- He stated that the first wave happened in January when three Chinese nationals tested positive to COVID-19.
- Several doctors and government officials stated their side when it comes to the first wave vs. second wave argument.
Health Secretary Francisco Duque III said on May 20 that the country is “actually in the second wave” of COVID-19 infection.
This was revealed in a Senate hearing after Senator Ramon “Bong” Revilla Jr. quizzed the Department of Health chief about the government’s plan should a second wave of the virus hit.
“Palagi pong nababanggit ‘yung second wave of infections, paano po ba natin masasabi na nasa second wave na tayo? Considering the doomsday scenario being painted ‘pag nagkaroon na ng second wave, ano po ang dapat natin gawin para hindi tayo dumating sa puntong ‘yon,” Revilla said.
Duque then claimed that the Philippines is already in the second wave as the first wave supposedly happened in January.
“Actually nasa second wave tayo, ‘yung first wave natin nag-umpisa, batay po ito sa ating mag batikang epidemiologist, na ang first wave natin happened sometime in January,” he said, referring to the period when the first three COVID-19 cases in the Philippines were confirmed.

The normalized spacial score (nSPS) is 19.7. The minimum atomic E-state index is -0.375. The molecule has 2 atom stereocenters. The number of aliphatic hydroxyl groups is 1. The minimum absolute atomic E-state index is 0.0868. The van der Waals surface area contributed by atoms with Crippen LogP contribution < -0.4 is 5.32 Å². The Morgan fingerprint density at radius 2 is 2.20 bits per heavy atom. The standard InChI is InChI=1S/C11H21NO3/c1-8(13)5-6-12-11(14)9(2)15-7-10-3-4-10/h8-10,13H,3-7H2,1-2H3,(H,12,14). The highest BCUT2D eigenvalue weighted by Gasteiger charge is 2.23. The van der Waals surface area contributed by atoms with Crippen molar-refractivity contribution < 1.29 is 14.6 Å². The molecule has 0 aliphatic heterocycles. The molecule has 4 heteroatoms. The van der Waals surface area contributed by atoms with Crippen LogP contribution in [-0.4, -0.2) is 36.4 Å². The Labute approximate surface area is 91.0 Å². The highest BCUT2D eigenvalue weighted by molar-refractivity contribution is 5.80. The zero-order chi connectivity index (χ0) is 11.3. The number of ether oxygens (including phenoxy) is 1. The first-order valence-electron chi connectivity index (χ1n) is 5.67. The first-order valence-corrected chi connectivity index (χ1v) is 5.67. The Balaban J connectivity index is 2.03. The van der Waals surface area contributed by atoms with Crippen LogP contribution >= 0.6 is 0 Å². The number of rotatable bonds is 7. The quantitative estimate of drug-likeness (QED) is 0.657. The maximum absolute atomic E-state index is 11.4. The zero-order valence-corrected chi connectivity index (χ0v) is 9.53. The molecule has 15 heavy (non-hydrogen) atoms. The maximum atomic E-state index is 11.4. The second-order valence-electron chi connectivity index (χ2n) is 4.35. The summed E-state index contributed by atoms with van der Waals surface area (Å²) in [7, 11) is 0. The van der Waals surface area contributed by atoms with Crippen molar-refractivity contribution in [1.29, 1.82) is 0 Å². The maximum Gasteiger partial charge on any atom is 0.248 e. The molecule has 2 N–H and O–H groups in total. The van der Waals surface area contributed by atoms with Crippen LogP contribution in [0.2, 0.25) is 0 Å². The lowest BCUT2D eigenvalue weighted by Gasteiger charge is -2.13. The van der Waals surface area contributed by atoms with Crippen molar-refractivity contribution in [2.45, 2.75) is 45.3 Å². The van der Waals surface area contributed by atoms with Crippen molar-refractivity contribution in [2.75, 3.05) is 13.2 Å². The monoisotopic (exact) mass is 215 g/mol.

“Nung nagkaroon po tayo ng tatlong kaso ng mga Chinese nationals from Wuhan. ‘Yun po ay kinikilalang first wave. Maliit lang na wave.”
A few hours later, Dr. Benjamin Co, a pediatric infectious disease specialist reacted to Duque’s statement, saying that the country hasn’t flattened anything yet. Dr. Tony Leachin, a medical adviser to the government task force on COVID-19 also said that the Philippines is still dealing with the first wave of the virus.
Executive Secretary Salvador Medialdea also contradicted the Duque’s statement.
“Alam mo hindi pronouncement yan ng Presidente yan or ano. Kailan ba lumabas yang second wave? That we will have to see. Because as far as I know, wala pa tayo sa second wave,” he said.
On May 21, Malacañang itself weighed in, insisting that the country is just on the first wave.
“We are now [in] the first wave. When you look at the graph of cases in the Philippines, the first wave started when the Chinese with coroanvirus came here…. The first wave continues. It continued in February and then in March, where there was a ballooning of cases,” said Presidential Spokesperson Harry Roque.
“While the curve has not yet actually flattened, the flattening has started.”
A day after getting massive criticisms, Duque conceded that the Philippines is still in its first major wave but insisted that the country had already “flattened the curve” in terms of COVID-19 cases.
“The current Philippine epidemiologic curve has two ‘peaks.’ There was a tiny peak from January representing 3 cases from China, and there is the current wave which peaked at 538 cases last March 31 and is still ongoing, but on the downtrend of about 200 to 300 cases per day,” he said.